Georgia Congressional District plan could help GOP win seat
ATLANTA –An initial proposal to redesign Georgia’s congressional districts appears to give Republicans a better chance of winning a suburban Atlanta congressional district now owned by Democrat Lucy McBath, but raises a number of other questions.
The map was released Monday by Senate Redistributing Chairman John Kennedy and Lt. Gov. Geoff Duncan, both Republicans. There was no accompanying data, which made it impossible to judge exactly what the card would do. Beyond the changes to McBath’s 6th District, it would make suburban Atlanta’s 7th District much safer for Democrat Carolyn Bourdeaux and draw Republican Andrew Clyde from Northeast Georgia’s 9th District into a 10th reconfigured congressional district.
It’s hard to say how seriously to take the card. In any case, the members of the State Chamber will have their own proposals and the two chambers led by the GOP will have to come to an agreement.
Governor Brian Kemp set November 3 as the start date of an upcoming special session last week. Lawmakers must redraw electoral districts at least once every 10 years after the U.S. census to equalize populations. The process determines which party will hold power for the next decade.
Activists had asked lawmakers to release draft maps sufficiently in advance of the session for meaningful public comment, but Republicans had seemed to indicate that was unlikely. This makes Monday’s outing a surprise, more than a month before the start of the session. Duncan and Kennedy, both Republicans, said they were “committed to continuing the practice of transparency and fairness,” qualities seldom associated with Georgia’s past redistribution processes.
The state’s overall population has grown by almost 10% to 10.7 million people over the past decade, but census results showed uneven growth, with most new residents concentrated in the area. of Atlanta and around Savannah. Most of the rural areas have lost population.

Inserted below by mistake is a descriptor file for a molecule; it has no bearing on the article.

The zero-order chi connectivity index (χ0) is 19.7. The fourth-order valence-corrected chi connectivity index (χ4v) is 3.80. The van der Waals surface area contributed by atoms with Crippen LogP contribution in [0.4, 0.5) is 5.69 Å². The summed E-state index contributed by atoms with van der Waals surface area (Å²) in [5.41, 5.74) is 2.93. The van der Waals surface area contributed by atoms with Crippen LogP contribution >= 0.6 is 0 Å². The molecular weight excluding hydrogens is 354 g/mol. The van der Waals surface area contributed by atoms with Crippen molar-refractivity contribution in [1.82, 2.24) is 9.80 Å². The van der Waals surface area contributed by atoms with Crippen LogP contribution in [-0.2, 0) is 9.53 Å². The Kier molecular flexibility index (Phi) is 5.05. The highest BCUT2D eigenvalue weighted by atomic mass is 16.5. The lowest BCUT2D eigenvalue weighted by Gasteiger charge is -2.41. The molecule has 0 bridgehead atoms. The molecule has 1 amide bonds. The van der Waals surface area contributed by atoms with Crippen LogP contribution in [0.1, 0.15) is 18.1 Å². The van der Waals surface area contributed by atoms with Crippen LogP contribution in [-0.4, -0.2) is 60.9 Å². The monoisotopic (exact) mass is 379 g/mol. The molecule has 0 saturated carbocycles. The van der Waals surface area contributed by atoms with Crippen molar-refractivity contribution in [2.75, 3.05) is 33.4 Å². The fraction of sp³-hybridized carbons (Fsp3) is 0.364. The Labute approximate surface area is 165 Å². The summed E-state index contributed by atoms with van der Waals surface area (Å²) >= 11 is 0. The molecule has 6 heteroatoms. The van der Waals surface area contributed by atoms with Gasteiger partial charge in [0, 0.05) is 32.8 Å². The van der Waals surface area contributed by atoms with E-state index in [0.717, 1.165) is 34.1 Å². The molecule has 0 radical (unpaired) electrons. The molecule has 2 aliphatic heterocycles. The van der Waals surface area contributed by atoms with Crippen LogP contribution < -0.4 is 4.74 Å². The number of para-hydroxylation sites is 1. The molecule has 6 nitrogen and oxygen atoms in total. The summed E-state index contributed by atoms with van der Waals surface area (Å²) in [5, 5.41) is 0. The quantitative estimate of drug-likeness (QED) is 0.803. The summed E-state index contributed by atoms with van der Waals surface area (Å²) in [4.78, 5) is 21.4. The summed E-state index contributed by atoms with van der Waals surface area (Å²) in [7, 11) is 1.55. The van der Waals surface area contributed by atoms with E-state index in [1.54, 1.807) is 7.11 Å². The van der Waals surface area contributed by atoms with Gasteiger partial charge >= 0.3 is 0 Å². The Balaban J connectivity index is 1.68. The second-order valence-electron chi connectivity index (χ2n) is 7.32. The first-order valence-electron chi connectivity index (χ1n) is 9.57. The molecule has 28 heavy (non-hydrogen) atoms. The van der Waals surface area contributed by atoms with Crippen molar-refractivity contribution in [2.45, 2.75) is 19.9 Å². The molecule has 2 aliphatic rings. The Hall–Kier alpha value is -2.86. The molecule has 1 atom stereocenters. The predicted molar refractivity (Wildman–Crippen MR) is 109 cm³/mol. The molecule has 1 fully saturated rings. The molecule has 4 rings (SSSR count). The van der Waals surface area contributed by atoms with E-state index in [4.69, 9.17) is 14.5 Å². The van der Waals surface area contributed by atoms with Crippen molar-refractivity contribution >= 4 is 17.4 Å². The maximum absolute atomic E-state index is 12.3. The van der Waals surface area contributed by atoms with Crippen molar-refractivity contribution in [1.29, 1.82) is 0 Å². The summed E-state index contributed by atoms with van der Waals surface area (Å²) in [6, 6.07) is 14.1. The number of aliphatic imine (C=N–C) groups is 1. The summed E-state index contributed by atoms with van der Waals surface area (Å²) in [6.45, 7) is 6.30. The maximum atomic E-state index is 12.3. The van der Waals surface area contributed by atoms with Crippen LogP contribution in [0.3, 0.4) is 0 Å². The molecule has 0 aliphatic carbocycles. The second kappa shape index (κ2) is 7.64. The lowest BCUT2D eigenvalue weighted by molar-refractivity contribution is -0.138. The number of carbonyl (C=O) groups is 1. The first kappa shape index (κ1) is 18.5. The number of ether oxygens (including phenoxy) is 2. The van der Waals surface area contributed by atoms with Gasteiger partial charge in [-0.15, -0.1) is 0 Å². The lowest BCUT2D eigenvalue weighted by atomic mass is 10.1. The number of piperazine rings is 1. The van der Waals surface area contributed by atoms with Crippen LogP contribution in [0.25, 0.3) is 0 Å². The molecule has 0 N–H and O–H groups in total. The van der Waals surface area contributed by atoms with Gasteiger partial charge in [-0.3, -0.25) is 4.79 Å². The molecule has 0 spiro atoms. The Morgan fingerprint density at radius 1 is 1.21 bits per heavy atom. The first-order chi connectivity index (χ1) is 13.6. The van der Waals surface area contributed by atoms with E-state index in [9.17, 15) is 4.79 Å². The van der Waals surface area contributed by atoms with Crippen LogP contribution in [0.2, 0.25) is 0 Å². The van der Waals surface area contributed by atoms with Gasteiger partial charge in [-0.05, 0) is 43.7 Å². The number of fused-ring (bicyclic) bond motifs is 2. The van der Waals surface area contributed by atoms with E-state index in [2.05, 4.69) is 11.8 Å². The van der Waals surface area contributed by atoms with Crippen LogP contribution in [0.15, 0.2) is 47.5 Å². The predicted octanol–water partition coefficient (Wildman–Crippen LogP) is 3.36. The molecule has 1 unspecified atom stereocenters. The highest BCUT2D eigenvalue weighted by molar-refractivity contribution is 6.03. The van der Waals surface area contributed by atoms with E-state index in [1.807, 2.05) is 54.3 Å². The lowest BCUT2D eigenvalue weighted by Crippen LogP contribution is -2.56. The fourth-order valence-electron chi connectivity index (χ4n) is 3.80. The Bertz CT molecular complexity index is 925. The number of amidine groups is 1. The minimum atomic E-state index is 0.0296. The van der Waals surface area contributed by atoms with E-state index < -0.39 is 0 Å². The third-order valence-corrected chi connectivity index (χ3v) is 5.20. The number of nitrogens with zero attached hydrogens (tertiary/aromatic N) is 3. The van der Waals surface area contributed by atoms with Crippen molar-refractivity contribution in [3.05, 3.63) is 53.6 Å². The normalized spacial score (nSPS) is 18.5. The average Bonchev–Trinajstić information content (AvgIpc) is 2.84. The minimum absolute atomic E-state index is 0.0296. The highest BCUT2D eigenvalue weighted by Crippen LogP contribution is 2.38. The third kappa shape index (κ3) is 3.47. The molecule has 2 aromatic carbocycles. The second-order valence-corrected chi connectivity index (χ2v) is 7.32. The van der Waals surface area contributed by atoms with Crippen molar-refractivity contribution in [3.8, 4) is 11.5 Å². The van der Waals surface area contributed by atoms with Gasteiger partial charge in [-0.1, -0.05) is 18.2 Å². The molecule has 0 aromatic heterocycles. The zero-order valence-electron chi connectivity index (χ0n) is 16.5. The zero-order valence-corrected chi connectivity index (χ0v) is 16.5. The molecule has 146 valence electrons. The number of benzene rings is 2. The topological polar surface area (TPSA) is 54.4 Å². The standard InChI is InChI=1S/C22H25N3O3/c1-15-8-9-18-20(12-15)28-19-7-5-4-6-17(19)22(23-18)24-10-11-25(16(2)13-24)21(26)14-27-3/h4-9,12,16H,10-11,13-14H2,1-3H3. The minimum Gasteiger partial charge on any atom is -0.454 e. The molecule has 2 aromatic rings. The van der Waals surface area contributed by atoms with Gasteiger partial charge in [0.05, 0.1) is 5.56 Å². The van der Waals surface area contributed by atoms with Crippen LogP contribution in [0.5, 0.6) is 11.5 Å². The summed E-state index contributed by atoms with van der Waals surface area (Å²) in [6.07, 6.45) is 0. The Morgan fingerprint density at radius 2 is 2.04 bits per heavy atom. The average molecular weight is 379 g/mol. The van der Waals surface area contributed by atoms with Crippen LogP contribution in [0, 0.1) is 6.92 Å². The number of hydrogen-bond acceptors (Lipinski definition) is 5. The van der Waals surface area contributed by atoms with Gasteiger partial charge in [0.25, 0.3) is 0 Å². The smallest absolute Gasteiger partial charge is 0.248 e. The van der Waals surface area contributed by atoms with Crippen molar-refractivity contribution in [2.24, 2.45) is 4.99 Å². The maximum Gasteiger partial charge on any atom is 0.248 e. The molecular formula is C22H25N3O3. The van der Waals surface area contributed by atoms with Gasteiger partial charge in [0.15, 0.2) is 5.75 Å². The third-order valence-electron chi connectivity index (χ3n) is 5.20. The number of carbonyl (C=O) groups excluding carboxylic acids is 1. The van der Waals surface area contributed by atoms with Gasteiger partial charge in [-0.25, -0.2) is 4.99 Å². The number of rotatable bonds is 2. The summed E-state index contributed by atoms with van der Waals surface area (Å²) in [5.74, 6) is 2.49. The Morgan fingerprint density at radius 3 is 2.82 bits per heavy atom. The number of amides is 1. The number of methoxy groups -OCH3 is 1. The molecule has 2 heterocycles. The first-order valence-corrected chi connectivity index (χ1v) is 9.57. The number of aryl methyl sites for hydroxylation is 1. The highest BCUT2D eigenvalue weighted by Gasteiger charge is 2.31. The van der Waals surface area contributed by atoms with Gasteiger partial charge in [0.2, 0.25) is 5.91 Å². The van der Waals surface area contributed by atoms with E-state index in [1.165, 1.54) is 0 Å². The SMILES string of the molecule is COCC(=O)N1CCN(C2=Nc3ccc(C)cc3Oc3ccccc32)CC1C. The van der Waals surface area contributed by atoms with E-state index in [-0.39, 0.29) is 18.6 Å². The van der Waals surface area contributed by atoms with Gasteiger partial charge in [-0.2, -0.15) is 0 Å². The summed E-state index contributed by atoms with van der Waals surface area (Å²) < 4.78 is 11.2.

Republicans now have an 8-6 majority on Georgia’s current congressional map, down from 10-4 ten years ago after McBath captured suburban Atlanta’s 6th district and Bourdeaux captured the 7th district. from suburban Atlanta.
For the first time in more than 50 years, Georgia is beginning a redistribution without federal oversight. A 2013 Supreme Court ruling removed mandatory federal approval of new cards for Georgia and all or part of 15 other states with a history of discrimination in voting.
Republicans are under pressure to redesign at least one congressional district to be more GOP oriented. The map proposed by the State Senate aims to place the McBath District in the Republican column, putting all of Forsyth County and parts of North Fulton and Northeast Cobb in the 6th District. The 7 would become more Democratic, encompassing the southern two-thirds of Gwinnett County.
Clyde’s home in Jackson County is pulled from the 9th Arrondissement and into a remodeled 10th Arrondissement that is moving north to focus much more on Athens. U.S. officials, unlike Georgia state legislators, are not required to live in the district they represent. The current 10th District representative, Republican Jody Hice, is stepping down to run for secretary of state, making it easier for lawmakers to carve out his district if they wish.
The new 9th District, including parts of northern Gwinnett County, could be an open and strongly Republican seat.
The 12th District, now owned by Republican Rick Allen, becomes centered on the Augusta area, adding the rest of Columbia County, part of Baldwin County, and all of Glascock, Jefferson, McDuffie, Warren, Washington and Wilkinson. He abandons the counties of Appling, Coffee, Jeff Davis and Wheeler.
Southwest Georgia 2nd District, owned by longtime Democratic bishop Sanford Bishop, is the Georgia district that needs the most people to gain, being 92,000 below the ideal population of 765,000 To make this happen, he adds the rest of Muscogee and parts of Harris and Houston counties.
All other districts have some changes, but would not be much different from now.
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